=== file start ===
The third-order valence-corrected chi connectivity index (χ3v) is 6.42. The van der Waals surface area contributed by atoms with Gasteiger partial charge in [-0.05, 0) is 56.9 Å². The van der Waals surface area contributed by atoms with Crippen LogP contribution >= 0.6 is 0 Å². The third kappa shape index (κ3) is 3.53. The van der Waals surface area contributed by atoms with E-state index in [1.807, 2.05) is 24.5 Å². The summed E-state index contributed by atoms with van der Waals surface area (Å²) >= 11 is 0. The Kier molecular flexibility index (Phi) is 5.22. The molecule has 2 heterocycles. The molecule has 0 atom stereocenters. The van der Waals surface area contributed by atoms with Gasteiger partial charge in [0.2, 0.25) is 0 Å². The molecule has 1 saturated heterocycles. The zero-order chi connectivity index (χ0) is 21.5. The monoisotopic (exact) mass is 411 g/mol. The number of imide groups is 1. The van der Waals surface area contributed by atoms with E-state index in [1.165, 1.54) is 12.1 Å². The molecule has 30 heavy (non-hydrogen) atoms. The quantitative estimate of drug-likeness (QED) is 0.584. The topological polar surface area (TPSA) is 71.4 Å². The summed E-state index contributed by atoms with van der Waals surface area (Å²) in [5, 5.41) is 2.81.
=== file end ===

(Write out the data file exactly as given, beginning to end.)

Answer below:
The third-order valence-corrected chi connectivity index (χ3v) is 6.42. The van der Waals surface area contributed by atoms with Gasteiger partial charge in [-0.05, 0) is 56.9 Å². The van der Waals surface area contributed by atoms with Crippen LogP contribution >= 0.6 is 0 Å². The third kappa shape index (κ3) is 3.53. The van der Waals surface area contributed by atoms with E-state index in [1.807, 2.05) is 24.5 Å². The summed E-state index contributed by atoms with van der Waals surface area (Å²) >= 11 is 0. The Kier molecular flexibility index (Phi) is 5.22. The molecule has 2 heterocycles. The molecule has 0 atom stereocenters. The van der Waals surface area contributed by atoms with Gasteiger partial charge in [0.2, 0.25) is 0 Å². The molecule has 1 saturated heterocycles. The zero-order chi connectivity index (χ0) is 21.5. The monoisotopic (exact) mass is 411 g/mol. The number of imide groups is 1. The van der Waals surface area contributed by atoms with E-state index in [1.165, 1.54) is 12.1 Å². The molecule has 30 heavy (non-hydrogen) atoms. The quantitative estimate of drug-likeness (QED) is 0.584. The topological polar surface area (TPSA) is 71.4 Å². The summed E-state index contributed by atoms with van der Waals surface area (Å²) in [5, 5.41) is 2.81.